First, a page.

Awash in daisies
Inspired by the flowing patterns of wildflowers in desert washes, Bill Horne re-created the look in his Tucson garden.
Before planting, he loosened the native soil with a rake, spread seed of African daisy over the ground in select locations, then gently raked in and watered the seeds. Ten days after they sprouted, Horne did something unusual: He killed off some of the seedlings with an herbicide to thin out the dense planting (you can also remove them with a hoe). After a few days, he reseeded the gaps with a mix of desert bluebells, globe mallow, golden fleece, lupines, poppies, and verbena. Horne kept the area moist for a couple of weeks, then stopped watering, relying on winter rains to sustain the plants.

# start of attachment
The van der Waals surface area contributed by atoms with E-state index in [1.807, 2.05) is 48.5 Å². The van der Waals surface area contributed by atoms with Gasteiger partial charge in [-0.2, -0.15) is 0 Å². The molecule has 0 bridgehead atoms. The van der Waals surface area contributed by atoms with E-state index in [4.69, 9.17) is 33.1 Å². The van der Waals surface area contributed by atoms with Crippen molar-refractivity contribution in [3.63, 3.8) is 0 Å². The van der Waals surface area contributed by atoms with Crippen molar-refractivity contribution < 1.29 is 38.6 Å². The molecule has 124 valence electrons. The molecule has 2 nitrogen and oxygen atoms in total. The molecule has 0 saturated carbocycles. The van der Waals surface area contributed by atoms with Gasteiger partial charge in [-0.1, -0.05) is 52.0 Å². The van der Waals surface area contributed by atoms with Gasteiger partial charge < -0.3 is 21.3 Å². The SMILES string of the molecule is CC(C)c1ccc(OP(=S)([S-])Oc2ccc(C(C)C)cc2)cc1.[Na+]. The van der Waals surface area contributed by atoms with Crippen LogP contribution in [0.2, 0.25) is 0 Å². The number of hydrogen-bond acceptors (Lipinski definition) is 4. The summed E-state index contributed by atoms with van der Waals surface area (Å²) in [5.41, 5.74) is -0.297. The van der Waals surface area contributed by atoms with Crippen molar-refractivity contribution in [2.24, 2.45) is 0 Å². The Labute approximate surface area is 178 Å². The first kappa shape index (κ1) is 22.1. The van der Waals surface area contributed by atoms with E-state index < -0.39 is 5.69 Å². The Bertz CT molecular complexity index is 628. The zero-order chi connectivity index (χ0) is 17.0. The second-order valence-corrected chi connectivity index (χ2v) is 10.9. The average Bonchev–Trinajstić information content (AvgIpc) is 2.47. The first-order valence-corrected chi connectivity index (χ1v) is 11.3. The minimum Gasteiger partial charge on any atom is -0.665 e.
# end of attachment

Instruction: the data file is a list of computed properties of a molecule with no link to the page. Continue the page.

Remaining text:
The garden bloomed in February, flowered all spring with a few supplemental waterings, then died back in May. Horne removed faded plants, harvested the seeds from the soil, and smoothed the ground around the agaves, cactus, and native trees.
Info: Order wildflower seeds by catalog from Wild Seed (602/276-3536).